Enjoying dinner is all she does
Maybe she’s had a particularly stressful day. I try not to imagine her at work because it stresses me out too. I know she spent her day, like any other day, sitting in her cubicle, staring at a computer screen, skipping lunch and eating whatever at irregular intervals, sitting in traffic for the tiresome hour-long commute from downtown back out to the suburbs.
After going through all that, surely she deserves some relief from the formidable demands on her mind and schedule to just enjoy dinner. And enjoying dinner is all she does. For most of our meals, she barely even speaks. She never talks about work because she already has to think and talk about it so much. And, unfortunately, it follows that because of work, she’s had little time to experience anything else she might want to talk about. She never asks me questions about how my day went, except maybe whether or not I’ve gotten any grades back. This communicates nothing to me except the fact that, at that moment, my aspirations to become a well-rounded physician do not hearten her more than food does.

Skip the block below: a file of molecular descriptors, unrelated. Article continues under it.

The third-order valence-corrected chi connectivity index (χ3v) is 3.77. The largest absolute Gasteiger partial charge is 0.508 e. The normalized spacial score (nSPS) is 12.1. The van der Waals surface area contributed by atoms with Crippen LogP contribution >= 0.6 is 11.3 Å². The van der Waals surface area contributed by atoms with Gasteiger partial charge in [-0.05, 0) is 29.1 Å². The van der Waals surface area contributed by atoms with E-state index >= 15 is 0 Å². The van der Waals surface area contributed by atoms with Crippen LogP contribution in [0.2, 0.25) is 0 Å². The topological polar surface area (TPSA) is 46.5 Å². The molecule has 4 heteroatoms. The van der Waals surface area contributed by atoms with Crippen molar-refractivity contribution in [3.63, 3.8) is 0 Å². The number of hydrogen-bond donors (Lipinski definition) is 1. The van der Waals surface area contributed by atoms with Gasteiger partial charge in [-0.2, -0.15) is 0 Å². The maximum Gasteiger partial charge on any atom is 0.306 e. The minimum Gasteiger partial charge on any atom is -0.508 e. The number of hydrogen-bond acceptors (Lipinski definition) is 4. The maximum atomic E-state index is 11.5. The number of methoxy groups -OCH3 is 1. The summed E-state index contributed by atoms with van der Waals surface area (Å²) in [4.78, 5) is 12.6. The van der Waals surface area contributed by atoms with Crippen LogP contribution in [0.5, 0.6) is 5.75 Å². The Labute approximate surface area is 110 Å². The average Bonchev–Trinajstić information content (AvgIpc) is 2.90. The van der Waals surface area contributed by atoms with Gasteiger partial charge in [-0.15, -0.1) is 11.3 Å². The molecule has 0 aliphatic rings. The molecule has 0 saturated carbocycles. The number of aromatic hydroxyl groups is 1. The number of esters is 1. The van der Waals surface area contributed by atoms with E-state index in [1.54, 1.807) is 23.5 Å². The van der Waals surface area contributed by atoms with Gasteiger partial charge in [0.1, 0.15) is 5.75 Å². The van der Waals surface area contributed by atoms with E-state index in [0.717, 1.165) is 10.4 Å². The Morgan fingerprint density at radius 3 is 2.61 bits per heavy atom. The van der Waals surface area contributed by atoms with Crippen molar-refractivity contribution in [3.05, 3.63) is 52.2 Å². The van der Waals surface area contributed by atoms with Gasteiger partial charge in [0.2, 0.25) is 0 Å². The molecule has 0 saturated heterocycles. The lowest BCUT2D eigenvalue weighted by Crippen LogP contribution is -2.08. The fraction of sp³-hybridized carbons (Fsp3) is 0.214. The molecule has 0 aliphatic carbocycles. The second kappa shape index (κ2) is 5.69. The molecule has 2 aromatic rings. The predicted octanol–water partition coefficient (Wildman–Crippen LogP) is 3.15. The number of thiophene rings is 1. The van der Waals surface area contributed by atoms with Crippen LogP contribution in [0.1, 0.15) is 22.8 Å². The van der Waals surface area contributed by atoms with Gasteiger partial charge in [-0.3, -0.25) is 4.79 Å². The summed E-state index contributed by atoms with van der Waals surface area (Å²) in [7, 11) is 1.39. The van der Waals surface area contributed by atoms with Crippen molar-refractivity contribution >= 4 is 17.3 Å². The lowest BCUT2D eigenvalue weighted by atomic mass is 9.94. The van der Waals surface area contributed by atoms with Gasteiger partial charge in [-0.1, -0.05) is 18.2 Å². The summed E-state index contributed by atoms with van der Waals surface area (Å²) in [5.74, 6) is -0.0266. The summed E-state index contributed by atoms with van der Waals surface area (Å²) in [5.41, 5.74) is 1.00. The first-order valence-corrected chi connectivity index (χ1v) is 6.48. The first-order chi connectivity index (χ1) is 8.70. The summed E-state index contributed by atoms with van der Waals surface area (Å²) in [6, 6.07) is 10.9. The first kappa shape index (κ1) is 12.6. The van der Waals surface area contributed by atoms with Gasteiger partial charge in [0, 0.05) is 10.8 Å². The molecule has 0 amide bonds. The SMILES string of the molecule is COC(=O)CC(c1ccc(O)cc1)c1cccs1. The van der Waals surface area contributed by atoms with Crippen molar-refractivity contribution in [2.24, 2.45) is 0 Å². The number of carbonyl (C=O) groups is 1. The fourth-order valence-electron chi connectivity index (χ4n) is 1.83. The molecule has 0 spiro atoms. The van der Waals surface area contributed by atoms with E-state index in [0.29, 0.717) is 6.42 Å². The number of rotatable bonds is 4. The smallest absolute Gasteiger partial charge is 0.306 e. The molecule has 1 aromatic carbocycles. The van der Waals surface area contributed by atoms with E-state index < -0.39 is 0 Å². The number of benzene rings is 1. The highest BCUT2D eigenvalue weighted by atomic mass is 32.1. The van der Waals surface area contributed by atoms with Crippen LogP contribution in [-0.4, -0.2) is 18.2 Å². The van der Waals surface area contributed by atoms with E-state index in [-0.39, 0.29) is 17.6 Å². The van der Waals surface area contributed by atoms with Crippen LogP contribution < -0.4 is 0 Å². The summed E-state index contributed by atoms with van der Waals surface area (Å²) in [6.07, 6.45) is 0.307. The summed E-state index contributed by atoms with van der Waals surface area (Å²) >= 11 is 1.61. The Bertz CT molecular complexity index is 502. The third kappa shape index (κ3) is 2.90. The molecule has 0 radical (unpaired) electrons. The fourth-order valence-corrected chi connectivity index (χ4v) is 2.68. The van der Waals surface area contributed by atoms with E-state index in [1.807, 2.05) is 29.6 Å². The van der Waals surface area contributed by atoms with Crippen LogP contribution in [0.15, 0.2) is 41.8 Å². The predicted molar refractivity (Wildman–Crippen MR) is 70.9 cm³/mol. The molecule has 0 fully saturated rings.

The busier I get, the easier it is for me to understand my mother’s silence at the dinner table, and just how mindlessly rewarding food can be. I sigh, reminding myself to be patient with her, telling myself she has come a long way from Coca-Cola, fried chicken fingers, and funnel cakes.
We are lucky to have access to all the medications she needs to maintain her blood sugar and blood pressure within acceptable ranges. We are lucky to live near grocery stores that sell fresh produce and lucky to have the money to afford these things on a regular basis. I push around the saucy mushrooms and bok choy on my plate and hope my mother will be lucky enough to see me graduate from medical school with all of her toes.